Mechanisms of Angiogenesis

Front Cover
Matthias Clauss, Georg Breier
Springer Science & Business Media, Feb 24, 2005 - Medical - 307 pages
0 Reviews
Is it advisable to go back from bedside to the bench? During the last decade, few topics encountered such a broad interest in bio- gy and medicine as angiogenesis. The amazing ability of the body to restore blood flow by induction of blood vessel growth as part of an adaptive process has alarmed physicians dealing with diseases in which angiogenesis is either exaggerated (as in tumors) or too slow (as in ischemic diseases of heart and brain). Not surprisingly, pro- and antiangiogenic strategies have found their way into clinical trials. For instance, for the USA, the NIH website in early 2004 displayed 38 clinical studies involving either pro- or antiangiogenic th- apies. Given the expected overwhelming wealth of clinical data, the question may be asked whether further exploration of biological mechanisms is required or whether results from the bedside are instructive enough to proceed. This question depends also on the progress of pro- and antiangiogenic clinical trials. In the following, I give a short overview about some of the progress that has been made in this field. Since Judah Folkman proposed antiangiogenic tumor therapy thirty years ago, it has become increasingly evident that agents which interfere with blood vessel formation also block tumor progression. Accordingly, antiangiogenic therapy has gained much attention as a potential adjunct to conventional c- cer therapy.
  

What people are saying - Write a review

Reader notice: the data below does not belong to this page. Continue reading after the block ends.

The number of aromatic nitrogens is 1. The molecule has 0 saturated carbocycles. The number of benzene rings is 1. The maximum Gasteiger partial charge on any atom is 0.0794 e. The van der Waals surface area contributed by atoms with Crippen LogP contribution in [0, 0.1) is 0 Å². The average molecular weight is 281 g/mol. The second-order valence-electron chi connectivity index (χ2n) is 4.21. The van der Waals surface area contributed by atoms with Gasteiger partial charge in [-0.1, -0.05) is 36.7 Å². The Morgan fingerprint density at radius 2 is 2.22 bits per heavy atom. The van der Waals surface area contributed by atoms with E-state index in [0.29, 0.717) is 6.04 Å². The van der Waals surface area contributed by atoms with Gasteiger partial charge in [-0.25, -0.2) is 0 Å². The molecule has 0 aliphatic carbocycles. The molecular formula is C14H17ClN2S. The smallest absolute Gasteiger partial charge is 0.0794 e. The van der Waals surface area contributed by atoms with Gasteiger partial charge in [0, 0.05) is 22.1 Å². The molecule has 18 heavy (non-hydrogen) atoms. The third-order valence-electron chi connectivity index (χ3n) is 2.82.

We haven't found any reviews in the usual places.

Contents

How do endothelial cells orientate?
3
New insights into intussusceptive angiogenesis
17
Angiogenesis in the female reproductive system
35
Arterialization coronariogenesis and arteriogenesis
53
Sprouting angiogenesis versus cooption in tumor angiogenesis
65
role of angiotensin II
77
Can tumor angiogenesis be inhibited without resistance?
95
Cellular and physical mechanisms of blood vessel growth
113
Can angiogenesis be exercised?
155
Angiogenesis a selfadapting principle in hypoxia
163
Cellular mechanisms of arteriogenesis
181
Balancing luminal size and smooth muscle proliferation a key control point in atherosclerosis and arteriogenesis
193
Molecular mechanisms of angiogenesis
207
The role of VEGF in the regulation of physiological and pathological angiogenesis
209
The antiinflammatory actions of angiopoietin1
233
The hemostatic system in angiogenesis
247

Role of pericytes in vascular morphogenesis
115
Role of monocytes and macrophages in angiogenesis
127
Bone marrowderived endothelial progenitor cells for neovascular formation
147
Signal transduction in angiogenesis
267
Index
301
Copyright

Common terms and phrases

Bibliographic information